Dealing with Trolls on the Internet

Technology, Trolls on the Internet

Let’s face it, there will always be trolls, reprobates and scoundrels on the internet. This is one of the biggest threats to the multibillion-dollar industry which cannot be solved even by the best computer programmers on earth. On their part, corporations such as Youtube, Twitter, and Facebook have embarked on wars to bring to an end to harassment and abuse. As a result, these three entities have spent billions of dollars creating and training sophisticated algorithms with the aim of bringing to an end this menace. Also, these three corporations have spent billions on moderators armies whose job is to do away with the hateful content. Despite these efforts, trolls still persist on the internet. This leaves us with questions about how we can control the toxicity found online. What if these solutions lie with us? New research conducted by three universities namely the University of Michigan, Georgia Institute of Technology and Emory University has a drastic solution to online toxicity. The study suggests a nuclear option that works by identifying the spaces where hate speech is made. The next step involves shutting down these spaces. This is unlike the currently used tactic that involves identifying bad actors. This happens individually or even in groups.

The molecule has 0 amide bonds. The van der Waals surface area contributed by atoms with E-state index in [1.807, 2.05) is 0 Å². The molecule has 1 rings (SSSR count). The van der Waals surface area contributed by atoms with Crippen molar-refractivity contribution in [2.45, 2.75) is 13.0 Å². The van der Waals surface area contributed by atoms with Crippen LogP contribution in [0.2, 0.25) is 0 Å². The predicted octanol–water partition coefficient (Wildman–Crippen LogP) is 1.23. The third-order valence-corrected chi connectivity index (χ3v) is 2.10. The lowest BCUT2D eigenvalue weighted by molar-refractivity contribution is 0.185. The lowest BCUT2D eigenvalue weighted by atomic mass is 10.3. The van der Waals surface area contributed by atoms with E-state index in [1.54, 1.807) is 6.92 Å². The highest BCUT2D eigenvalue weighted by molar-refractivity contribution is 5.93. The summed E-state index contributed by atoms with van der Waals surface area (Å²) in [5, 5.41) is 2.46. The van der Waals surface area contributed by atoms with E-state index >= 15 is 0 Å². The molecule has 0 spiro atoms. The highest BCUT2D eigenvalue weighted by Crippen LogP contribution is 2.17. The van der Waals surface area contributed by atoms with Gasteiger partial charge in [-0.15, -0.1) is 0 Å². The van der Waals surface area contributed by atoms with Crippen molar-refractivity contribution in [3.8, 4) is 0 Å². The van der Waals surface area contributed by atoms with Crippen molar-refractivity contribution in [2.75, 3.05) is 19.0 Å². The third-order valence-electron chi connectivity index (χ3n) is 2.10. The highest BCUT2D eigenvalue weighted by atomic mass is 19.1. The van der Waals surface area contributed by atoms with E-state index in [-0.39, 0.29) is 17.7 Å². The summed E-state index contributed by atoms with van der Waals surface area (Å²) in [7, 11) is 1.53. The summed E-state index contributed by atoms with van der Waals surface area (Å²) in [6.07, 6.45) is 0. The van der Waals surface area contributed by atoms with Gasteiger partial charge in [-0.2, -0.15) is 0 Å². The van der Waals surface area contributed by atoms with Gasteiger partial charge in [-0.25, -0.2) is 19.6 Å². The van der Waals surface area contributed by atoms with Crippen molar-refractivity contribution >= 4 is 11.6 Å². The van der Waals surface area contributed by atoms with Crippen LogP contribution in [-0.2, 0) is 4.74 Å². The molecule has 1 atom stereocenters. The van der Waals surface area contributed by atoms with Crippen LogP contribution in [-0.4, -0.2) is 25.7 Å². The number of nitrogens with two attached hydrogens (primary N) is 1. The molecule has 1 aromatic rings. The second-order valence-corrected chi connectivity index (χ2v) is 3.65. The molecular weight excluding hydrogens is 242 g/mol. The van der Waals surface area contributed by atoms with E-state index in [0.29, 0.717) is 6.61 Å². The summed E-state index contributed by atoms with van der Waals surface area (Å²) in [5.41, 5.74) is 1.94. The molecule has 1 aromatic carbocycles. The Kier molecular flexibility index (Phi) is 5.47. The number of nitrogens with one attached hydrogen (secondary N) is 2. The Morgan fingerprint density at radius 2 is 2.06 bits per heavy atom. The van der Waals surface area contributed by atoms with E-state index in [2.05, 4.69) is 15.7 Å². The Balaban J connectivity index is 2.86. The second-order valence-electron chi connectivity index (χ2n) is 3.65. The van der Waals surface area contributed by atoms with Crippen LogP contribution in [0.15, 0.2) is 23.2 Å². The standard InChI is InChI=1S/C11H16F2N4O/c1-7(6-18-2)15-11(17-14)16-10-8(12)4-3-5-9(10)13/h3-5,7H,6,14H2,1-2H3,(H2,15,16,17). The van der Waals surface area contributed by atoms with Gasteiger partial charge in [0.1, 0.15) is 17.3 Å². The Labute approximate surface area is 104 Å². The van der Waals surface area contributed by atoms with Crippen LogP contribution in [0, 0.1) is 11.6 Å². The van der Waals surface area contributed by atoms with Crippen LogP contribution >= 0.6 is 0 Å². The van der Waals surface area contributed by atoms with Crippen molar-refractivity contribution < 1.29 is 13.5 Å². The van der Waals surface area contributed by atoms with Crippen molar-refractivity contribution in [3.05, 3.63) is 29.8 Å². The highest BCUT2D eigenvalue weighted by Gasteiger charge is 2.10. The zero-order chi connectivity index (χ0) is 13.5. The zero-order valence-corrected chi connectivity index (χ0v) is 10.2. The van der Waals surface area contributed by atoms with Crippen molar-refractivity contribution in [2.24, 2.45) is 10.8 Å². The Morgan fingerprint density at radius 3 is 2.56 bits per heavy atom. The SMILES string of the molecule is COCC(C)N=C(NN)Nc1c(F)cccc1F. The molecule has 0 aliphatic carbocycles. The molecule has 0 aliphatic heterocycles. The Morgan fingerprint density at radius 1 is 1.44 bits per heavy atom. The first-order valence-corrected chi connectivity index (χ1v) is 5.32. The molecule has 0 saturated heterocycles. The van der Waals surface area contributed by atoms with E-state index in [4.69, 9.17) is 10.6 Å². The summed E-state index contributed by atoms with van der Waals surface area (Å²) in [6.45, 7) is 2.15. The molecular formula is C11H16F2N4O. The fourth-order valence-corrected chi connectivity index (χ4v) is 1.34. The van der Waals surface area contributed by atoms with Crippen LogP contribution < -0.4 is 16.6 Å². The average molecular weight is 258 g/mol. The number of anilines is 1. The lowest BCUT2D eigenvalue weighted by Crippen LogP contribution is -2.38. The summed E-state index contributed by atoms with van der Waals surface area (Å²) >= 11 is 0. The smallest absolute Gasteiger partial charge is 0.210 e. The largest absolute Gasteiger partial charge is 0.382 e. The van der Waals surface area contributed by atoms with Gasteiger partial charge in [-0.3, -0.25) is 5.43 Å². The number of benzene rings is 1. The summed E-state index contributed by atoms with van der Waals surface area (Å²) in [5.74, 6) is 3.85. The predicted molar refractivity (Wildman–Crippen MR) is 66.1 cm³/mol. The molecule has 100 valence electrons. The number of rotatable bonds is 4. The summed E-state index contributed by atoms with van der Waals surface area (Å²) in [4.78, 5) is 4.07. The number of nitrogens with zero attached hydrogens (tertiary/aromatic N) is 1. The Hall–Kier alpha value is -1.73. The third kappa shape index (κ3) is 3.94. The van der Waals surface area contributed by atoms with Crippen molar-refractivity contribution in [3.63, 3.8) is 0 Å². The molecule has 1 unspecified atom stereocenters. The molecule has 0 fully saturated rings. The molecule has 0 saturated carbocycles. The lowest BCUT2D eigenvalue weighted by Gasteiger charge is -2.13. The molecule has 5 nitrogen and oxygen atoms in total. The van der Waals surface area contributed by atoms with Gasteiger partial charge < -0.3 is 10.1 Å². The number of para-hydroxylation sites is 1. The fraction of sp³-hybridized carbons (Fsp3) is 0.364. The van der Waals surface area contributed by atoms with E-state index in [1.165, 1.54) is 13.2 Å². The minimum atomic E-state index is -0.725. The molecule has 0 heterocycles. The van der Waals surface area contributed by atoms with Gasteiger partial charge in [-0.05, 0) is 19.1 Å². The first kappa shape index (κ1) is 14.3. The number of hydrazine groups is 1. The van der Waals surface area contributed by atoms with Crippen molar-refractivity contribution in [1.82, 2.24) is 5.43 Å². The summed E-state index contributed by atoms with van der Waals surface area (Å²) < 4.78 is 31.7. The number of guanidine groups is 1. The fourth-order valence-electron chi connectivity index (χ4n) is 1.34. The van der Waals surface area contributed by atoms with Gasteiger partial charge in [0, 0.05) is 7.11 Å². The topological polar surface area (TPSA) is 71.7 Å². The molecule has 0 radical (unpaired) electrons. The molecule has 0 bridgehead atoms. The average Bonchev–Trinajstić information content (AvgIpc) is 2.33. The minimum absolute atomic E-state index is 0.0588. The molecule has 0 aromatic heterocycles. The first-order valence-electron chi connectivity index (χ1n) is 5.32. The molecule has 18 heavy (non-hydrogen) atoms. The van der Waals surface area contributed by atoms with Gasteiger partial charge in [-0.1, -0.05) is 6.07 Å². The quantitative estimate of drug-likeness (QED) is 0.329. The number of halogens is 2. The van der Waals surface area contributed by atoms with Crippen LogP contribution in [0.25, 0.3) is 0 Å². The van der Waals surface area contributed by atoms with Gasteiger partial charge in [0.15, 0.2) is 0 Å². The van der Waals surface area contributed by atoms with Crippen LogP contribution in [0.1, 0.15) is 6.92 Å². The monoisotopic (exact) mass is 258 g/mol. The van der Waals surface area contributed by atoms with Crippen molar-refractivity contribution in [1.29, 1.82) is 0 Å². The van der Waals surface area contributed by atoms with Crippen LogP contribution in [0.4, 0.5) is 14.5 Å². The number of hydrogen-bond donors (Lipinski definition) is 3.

The study was conducted using the online message board known as Reddit. The research also involved the analysis of close to 100 million posts of this platform. Some of the forums that have been suspended by Reddit that were used in the study involve r/CoonTown as well as r/fatpeoplehate. While CoonTown was used to spread racist messages, fatpeoplehate was used to discriminate on overweight people. During the research, the three universities came up with hateful terms that had been used in the forums. The researchers then searched the trend of these people on the platform. They also compared the behavior of this people to determine whether they had spread their work to other forums. According to the researchers, they wanted to answer some questions like what happens whenever a toxic community is shut down. They also wanted to find out whether the users of these forums change their abusive behavior once the group is shut down. Other aims of the research were to discover whether hate speech reduced online and whether these people immigrated to other forums. Surprisingly, the study concluded that bans worked in reducing hate speech on the forums. Those that wanted to carry on with hate speech decided to migrate to other platforms.

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